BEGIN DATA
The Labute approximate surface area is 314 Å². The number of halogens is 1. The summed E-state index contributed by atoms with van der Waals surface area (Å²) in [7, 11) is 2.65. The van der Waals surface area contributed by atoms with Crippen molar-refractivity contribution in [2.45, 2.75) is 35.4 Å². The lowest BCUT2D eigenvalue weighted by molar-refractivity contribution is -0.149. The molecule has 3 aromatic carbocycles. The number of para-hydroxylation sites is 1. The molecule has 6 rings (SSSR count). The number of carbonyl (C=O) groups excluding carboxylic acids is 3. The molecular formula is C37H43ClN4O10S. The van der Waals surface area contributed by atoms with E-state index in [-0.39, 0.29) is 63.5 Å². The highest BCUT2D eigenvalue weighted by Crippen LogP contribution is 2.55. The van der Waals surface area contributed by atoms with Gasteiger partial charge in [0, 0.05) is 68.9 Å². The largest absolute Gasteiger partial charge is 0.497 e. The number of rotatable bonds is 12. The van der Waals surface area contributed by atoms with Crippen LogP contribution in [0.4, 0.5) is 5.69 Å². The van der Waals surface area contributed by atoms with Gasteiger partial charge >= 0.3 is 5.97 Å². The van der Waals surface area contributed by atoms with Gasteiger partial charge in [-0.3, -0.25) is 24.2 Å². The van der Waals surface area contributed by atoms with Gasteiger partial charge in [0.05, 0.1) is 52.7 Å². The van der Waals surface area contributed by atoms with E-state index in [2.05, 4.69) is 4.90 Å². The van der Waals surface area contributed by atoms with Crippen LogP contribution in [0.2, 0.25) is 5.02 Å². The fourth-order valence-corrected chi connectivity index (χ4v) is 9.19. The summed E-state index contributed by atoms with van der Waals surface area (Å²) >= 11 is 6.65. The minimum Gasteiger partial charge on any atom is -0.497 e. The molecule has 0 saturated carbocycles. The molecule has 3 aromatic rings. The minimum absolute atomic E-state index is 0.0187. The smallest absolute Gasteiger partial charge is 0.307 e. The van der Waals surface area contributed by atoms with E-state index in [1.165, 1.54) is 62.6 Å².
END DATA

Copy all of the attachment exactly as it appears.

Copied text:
The Labute approximate surface area is 314 Å². The number of halogens is 1. The summed E-state index contributed by atoms with van der Waals surface area (Å²) in [7, 11) is 2.65. The van der Waals surface area contributed by atoms with Crippen molar-refractivity contribution in [2.45, 2.75) is 35.4 Å². The lowest BCUT2D eigenvalue weighted by molar-refractivity contribution is -0.149. The molecule has 3 aromatic carbocycles. The number of para-hydroxylation sites is 1. The molecule has 6 rings (SSSR count). The number of carbonyl (C=O) groups excluding carboxylic acids is 3. The molecular formula is C37H43ClN4O10S. The van der Waals surface area contributed by atoms with E-state index in [-0.39, 0.29) is 63.5 Å². The highest BCUT2D eigenvalue weighted by Crippen LogP contribution is 2.55. The van der Waals surface area contributed by atoms with Gasteiger partial charge in [0, 0.05) is 68.9 Å². The largest absolute Gasteiger partial charge is 0.497 e. The number of rotatable bonds is 12. The van der Waals surface area contributed by atoms with Crippen LogP contribution in [0.4, 0.5) is 5.69 Å². The van der Waals surface area contributed by atoms with Gasteiger partial charge >= 0.3 is 5.97 Å². The van der Waals surface area contributed by atoms with Gasteiger partial charge in [-0.3, -0.25) is 24.2 Å². The van der Waals surface area contributed by atoms with Gasteiger partial charge in [0.05, 0.1) is 52.7 Å². The van der Waals surface area contributed by atoms with E-state index in [2.05, 4.69) is 4.90 Å². The van der Waals surface area contributed by atoms with Crippen LogP contribution in [0.2, 0.25) is 5.02 Å². The fourth-order valence-corrected chi connectivity index (χ4v) is 9.19. The summed E-state index contributed by atoms with van der Waals surface area (Å²) >= 11 is 6.65. The minimum Gasteiger partial charge on any atom is -0.497 e. The molecule has 0 saturated carbocycles. The molecule has 3 aromatic rings. The minimum absolute atomic E-state index is 0.0187. The smallest absolute Gasteiger partial charge is 0.307 e. The van der Waals surface area contributed by atoms with E-state index in [1.165, 1.54) is 62.6 Å².